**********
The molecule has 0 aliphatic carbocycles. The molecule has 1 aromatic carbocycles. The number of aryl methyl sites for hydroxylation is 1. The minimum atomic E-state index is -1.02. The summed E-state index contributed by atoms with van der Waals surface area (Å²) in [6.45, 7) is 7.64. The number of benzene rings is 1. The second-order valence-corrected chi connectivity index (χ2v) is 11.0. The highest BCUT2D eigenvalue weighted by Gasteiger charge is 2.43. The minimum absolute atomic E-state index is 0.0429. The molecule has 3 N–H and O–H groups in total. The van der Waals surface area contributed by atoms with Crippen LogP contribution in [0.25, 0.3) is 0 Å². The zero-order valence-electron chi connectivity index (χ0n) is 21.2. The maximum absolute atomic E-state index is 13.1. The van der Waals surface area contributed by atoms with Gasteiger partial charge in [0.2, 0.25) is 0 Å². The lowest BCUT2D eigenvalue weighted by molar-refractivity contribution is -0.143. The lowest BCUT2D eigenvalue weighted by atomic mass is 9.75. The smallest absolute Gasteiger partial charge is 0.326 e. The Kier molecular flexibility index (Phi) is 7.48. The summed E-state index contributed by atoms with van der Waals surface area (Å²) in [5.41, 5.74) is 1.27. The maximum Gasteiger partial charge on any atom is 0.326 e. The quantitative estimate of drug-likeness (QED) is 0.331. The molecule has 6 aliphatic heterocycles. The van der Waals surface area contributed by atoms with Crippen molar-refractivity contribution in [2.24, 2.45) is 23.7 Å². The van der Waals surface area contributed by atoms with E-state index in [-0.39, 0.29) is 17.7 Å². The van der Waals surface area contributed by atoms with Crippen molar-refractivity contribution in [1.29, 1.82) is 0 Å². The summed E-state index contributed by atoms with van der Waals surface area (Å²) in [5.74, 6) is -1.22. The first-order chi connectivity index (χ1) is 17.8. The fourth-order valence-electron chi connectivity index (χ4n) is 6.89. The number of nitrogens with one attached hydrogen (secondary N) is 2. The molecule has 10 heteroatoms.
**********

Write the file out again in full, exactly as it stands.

The molecule has 0 aliphatic carbocycles. The molecule has 1 aromatic carbocycles. The number of aryl methyl sites for hydroxylation is 1. The minimum atomic E-state index is -1.02. The summed E-state index contributed by atoms with van der Waals surface area (Å²) in [6.45, 7) is 7.64. The number of benzene rings is 1. The second-order valence-corrected chi connectivity index (χ2v) is 11.0. The highest BCUT2D eigenvalue weighted by Gasteiger charge is 2.43. The minimum absolute atomic E-state index is 0.0429. The molecule has 3 N–H and O–H groups in total. The van der Waals surface area contributed by atoms with Crippen LogP contribution in [0.25, 0.3) is 0 Å². The zero-order valence-electron chi connectivity index (χ0n) is 21.2. The maximum absolute atomic E-state index is 13.1. The van der Waals surface area contributed by atoms with Gasteiger partial charge in [0.2, 0.25) is 0 Å². The lowest BCUT2D eigenvalue weighted by molar-refractivity contribution is -0.143. The lowest BCUT2D eigenvalue weighted by atomic mass is 9.75. The smallest absolute Gasteiger partial charge is 0.326 e. The Kier molecular flexibility index (Phi) is 7.48. The summed E-state index contributed by atoms with van der Waals surface area (Å²) in [5.41, 5.74) is 1.27. The maximum Gasteiger partial charge on any atom is 0.326 e. The quantitative estimate of drug-likeness (QED) is 0.331. The molecule has 6 aliphatic heterocycles. The van der Waals surface area contributed by atoms with Crippen molar-refractivity contribution in [2.24, 2.45) is 23.7 Å². The van der Waals surface area contributed by atoms with E-state index in [-0.39, 0.29) is 17.7 Å². The van der Waals surface area contributed by atoms with Crippen molar-refractivity contribution in [1.29, 1.82) is 0 Å². The summed E-state index contributed by atoms with van der Waals surface area (Å²) in [5.74, 6) is -1.22. The first-order chi connectivity index (χ1) is 17.8. The fourth-order valence-electron chi connectivity index (χ4n) is 6.89. The number of nitrogens with one attached hydrogen (secondary N) is 2. The molecule has 10 heteroatoms.